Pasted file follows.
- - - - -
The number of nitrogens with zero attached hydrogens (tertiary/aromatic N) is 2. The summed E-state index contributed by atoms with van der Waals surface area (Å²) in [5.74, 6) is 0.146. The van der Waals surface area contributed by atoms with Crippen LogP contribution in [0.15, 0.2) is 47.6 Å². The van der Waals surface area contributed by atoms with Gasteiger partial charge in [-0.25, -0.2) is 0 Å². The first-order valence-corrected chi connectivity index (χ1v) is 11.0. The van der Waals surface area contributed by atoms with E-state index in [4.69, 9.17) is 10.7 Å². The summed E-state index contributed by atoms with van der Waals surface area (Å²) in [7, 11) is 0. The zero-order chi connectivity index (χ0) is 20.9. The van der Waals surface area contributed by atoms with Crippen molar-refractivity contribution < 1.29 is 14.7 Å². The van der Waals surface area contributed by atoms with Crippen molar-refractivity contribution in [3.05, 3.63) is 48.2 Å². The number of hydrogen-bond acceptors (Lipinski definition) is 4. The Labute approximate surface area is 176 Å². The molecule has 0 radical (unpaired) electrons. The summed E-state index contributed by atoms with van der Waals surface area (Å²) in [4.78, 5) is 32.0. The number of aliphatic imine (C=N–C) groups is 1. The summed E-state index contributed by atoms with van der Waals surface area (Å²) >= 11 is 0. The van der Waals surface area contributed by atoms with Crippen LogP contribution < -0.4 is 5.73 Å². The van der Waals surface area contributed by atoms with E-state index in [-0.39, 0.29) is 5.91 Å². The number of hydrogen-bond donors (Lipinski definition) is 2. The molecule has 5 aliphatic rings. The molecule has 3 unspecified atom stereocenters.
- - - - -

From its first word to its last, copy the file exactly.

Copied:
The number of nitrogens with zero attached hydrogens (tertiary/aromatic N) is 2. The summed E-state index contributed by atoms with van der Waals surface area (Å²) in [5.74, 6) is 0.146. The van der Waals surface area contributed by atoms with Crippen LogP contribution in [0.15, 0.2) is 47.6 Å². The van der Waals surface area contributed by atoms with Gasteiger partial charge in [-0.25, -0.2) is 0 Å². The first-order valence-corrected chi connectivity index (χ1v) is 11.0. The van der Waals surface area contributed by atoms with E-state index in [4.69, 9.17) is 10.7 Å². The summed E-state index contributed by atoms with van der Waals surface area (Å²) in [7, 11) is 0. The zero-order chi connectivity index (χ0) is 20.9. The van der Waals surface area contributed by atoms with Crippen molar-refractivity contribution < 1.29 is 14.7 Å². The van der Waals surface area contributed by atoms with Crippen molar-refractivity contribution in [3.05, 3.63) is 48.2 Å². The number of hydrogen-bond acceptors (Lipinski definition) is 4. The Labute approximate surface area is 176 Å². The molecule has 0 radical (unpaired) electrons. The summed E-state index contributed by atoms with van der Waals surface area (Å²) in [4.78, 5) is 32.0. The number of aliphatic imine (C=N–C) groups is 1. The summed E-state index contributed by atoms with van der Waals surface area (Å²) >= 11 is 0. The van der Waals surface area contributed by atoms with Crippen LogP contribution < -0.4 is 5.73 Å². The van der Waals surface area contributed by atoms with E-state index in [-0.39, 0.29) is 5.91 Å². The number of hydrogen-bond donors (Lipinski definition) is 2. The molecule has 5 aliphatic rings. The molecule has 3 unspecified atom stereocenters.